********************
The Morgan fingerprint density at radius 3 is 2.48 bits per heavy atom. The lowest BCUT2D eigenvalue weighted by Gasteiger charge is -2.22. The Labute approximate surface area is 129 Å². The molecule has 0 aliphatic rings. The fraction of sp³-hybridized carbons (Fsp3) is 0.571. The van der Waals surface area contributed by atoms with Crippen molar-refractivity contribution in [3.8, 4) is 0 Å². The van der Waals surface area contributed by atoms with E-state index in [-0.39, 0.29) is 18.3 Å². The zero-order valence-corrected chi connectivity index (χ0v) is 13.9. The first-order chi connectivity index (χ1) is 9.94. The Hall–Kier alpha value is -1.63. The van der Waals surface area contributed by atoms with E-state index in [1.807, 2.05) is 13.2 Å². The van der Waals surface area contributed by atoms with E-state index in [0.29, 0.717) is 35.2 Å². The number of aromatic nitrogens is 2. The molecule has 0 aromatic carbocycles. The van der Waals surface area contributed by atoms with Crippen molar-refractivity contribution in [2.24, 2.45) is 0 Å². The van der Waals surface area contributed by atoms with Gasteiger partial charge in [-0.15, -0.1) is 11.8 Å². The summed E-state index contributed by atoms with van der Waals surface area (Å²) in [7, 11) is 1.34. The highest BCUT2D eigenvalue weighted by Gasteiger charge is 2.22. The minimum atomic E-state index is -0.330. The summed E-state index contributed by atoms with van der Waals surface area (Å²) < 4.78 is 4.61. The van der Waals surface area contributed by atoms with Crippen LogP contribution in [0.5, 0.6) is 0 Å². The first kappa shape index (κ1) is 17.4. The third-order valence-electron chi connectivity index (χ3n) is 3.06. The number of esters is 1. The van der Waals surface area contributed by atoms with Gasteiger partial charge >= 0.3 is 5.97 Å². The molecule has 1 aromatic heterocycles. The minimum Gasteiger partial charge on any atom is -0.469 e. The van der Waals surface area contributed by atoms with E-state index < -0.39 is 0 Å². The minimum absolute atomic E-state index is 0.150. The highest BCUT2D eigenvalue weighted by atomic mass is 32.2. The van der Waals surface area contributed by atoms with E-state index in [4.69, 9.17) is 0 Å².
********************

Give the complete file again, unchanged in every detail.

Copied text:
The Morgan fingerprint density at radius 3 is 2.48 bits per heavy atom. The lowest BCUT2D eigenvalue weighted by Gasteiger charge is -2.22. The Labute approximate surface area is 129 Å². The molecule has 0 aliphatic rings. The fraction of sp³-hybridized carbons (Fsp3) is 0.571. The van der Waals surface area contributed by atoms with Crippen molar-refractivity contribution in [3.8, 4) is 0 Å². The van der Waals surface area contributed by atoms with E-state index in [-0.39, 0.29) is 18.3 Å². The zero-order valence-corrected chi connectivity index (χ0v) is 13.9. The first-order chi connectivity index (χ1) is 9.94. The Hall–Kier alpha value is -1.63. The van der Waals surface area contributed by atoms with E-state index in [1.807, 2.05) is 13.2 Å². The van der Waals surface area contributed by atoms with E-state index in [0.29, 0.717) is 35.2 Å². The number of aromatic nitrogens is 2. The molecule has 0 aromatic carbocycles. The van der Waals surface area contributed by atoms with Crippen molar-refractivity contribution in [2.24, 2.45) is 0 Å². The van der Waals surface area contributed by atoms with Gasteiger partial charge in [-0.15, -0.1) is 11.8 Å². The summed E-state index contributed by atoms with van der Waals surface area (Å²) in [7, 11) is 1.34. The highest BCUT2D eigenvalue weighted by Gasteiger charge is 2.22. The minimum atomic E-state index is -0.330. The summed E-state index contributed by atoms with van der Waals surface area (Å²) < 4.78 is 4.61. The van der Waals surface area contributed by atoms with Crippen LogP contribution in [0.5, 0.6) is 0 Å². The first kappa shape index (κ1) is 17.4. The third-order valence-electron chi connectivity index (χ3n) is 3.06. The number of esters is 1. The van der Waals surface area contributed by atoms with Gasteiger partial charge >= 0.3 is 5.97 Å². The molecule has 1 aromatic heterocycles. The minimum Gasteiger partial charge on any atom is -0.469 e. The van der Waals surface area contributed by atoms with E-state index < -0.39 is 0 Å². The minimum absolute atomic E-state index is 0.150. The highest BCUT2D eigenvalue weighted by atomic mass is 32.2. The van der Waals surface area contributed by atoms with E-state index in [4.69, 9.17) is 0 Å².